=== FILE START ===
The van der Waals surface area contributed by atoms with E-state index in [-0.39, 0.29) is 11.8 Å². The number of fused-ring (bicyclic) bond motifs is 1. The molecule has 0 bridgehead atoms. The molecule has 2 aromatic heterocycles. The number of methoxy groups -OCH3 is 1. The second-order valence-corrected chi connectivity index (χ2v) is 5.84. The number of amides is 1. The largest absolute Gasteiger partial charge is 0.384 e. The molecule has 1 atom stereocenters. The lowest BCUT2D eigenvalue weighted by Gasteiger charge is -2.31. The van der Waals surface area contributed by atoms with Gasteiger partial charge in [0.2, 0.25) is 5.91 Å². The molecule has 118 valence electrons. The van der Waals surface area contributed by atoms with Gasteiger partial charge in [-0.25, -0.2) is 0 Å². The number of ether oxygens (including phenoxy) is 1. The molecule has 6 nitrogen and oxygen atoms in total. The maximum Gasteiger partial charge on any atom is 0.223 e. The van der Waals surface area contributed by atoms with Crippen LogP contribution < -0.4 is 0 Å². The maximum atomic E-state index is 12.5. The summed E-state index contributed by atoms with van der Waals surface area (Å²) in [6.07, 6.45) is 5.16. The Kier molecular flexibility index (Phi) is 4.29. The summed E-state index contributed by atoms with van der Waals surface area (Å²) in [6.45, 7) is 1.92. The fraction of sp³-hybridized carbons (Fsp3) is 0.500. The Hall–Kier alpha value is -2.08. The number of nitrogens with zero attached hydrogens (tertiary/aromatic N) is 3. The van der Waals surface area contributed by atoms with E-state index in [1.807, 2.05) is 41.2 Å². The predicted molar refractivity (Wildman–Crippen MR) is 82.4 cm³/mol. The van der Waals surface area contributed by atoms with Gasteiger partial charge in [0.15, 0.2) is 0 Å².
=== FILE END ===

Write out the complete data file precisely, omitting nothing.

The van der Waals surface area contributed by atoms with E-state index in [-0.39, 0.29) is 11.8 Å². The number of fused-ring (bicyclic) bond motifs is 1. The molecule has 0 bridgehead atoms. The molecule has 2 aromatic heterocycles. The number of methoxy groups -OCH3 is 1. The second-order valence-corrected chi connectivity index (χ2v) is 5.84. The number of amides is 1. The largest absolute Gasteiger partial charge is 0.384 e. The molecule has 1 atom stereocenters. The lowest BCUT2D eigenvalue weighted by Gasteiger charge is -2.31. The van der Waals surface area contributed by atoms with Gasteiger partial charge in [0.2, 0.25) is 5.91 Å². The molecule has 118 valence electrons. The van der Waals surface area contributed by atoms with Gasteiger partial charge in [-0.25, -0.2) is 0 Å². The number of ether oxygens (including phenoxy) is 1. The molecule has 6 nitrogen and oxygen atoms in total. The maximum Gasteiger partial charge on any atom is 0.223 e. The van der Waals surface area contributed by atoms with Crippen LogP contribution < -0.4 is 0 Å². The maximum atomic E-state index is 12.5. The summed E-state index contributed by atoms with van der Waals surface area (Å²) in [6.07, 6.45) is 5.16. The Kier molecular flexibility index (Phi) is 4.29. The summed E-state index contributed by atoms with van der Waals surface area (Å²) in [6.45, 7) is 1.92. The fraction of sp³-hybridized carbons (Fsp3) is 0.500. The Hall–Kier alpha value is -2.08. The number of nitrogens with zero attached hydrogens (tertiary/aromatic N) is 3. The van der Waals surface area contributed by atoms with E-state index in [1.807, 2.05) is 41.2 Å². The predicted molar refractivity (Wildman–Crippen MR) is 82.4 cm³/mol. The van der Waals surface area contributed by atoms with Gasteiger partial charge in [0.15, 0.2) is 0 Å².